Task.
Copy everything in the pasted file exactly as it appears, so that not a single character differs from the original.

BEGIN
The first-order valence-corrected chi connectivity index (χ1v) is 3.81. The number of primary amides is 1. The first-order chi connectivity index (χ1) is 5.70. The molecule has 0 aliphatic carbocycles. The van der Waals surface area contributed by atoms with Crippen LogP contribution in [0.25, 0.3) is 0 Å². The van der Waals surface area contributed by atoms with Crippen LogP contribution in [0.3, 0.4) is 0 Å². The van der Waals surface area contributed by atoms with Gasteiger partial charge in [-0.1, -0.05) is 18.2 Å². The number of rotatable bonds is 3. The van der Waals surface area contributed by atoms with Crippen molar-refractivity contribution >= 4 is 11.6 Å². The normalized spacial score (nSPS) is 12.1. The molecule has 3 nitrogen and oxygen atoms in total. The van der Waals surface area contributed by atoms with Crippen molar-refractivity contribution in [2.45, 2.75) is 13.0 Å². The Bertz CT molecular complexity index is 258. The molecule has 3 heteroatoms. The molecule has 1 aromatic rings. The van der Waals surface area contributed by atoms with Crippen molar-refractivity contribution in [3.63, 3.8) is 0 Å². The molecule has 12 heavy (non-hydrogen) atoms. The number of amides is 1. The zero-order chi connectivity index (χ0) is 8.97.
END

The first-order valence-corrected chi connectivity index (χ1v) is 3.81. The number of primary amides is 1. The first-order chi connectivity index (χ1) is 5.70. The molecule has 0 aliphatic carbocycles. The van der Waals surface area contributed by atoms with Crippen LogP contribution in [0.25, 0.3) is 0 Å². The van der Waals surface area contributed by atoms with Crippen LogP contribution in [0.3, 0.4) is 0 Å². The van der Waals surface area contributed by atoms with Gasteiger partial charge in [-0.1, -0.05) is 18.2 Å². The number of rotatable bonds is 3. The van der Waals surface area contributed by atoms with Crippen molar-refractivity contribution >= 4 is 11.6 Å². The normalized spacial score (nSPS) is 12.1. The molecule has 3 nitrogen and oxygen atoms in total. The van der Waals surface area contributed by atoms with Crippen molar-refractivity contribution in [2.45, 2.75) is 13.0 Å². The Bertz CT molecular complexity index is 258. The molecule has 3 heteroatoms. The molecule has 1 aromatic rings. The van der Waals surface area contributed by atoms with Crippen molar-refractivity contribution in [3.63, 3.8) is 0 Å². The molecule has 12 heavy (non-hydrogen) atoms. The number of amides is 1. The zero-order chi connectivity index (χ0) is 8.97.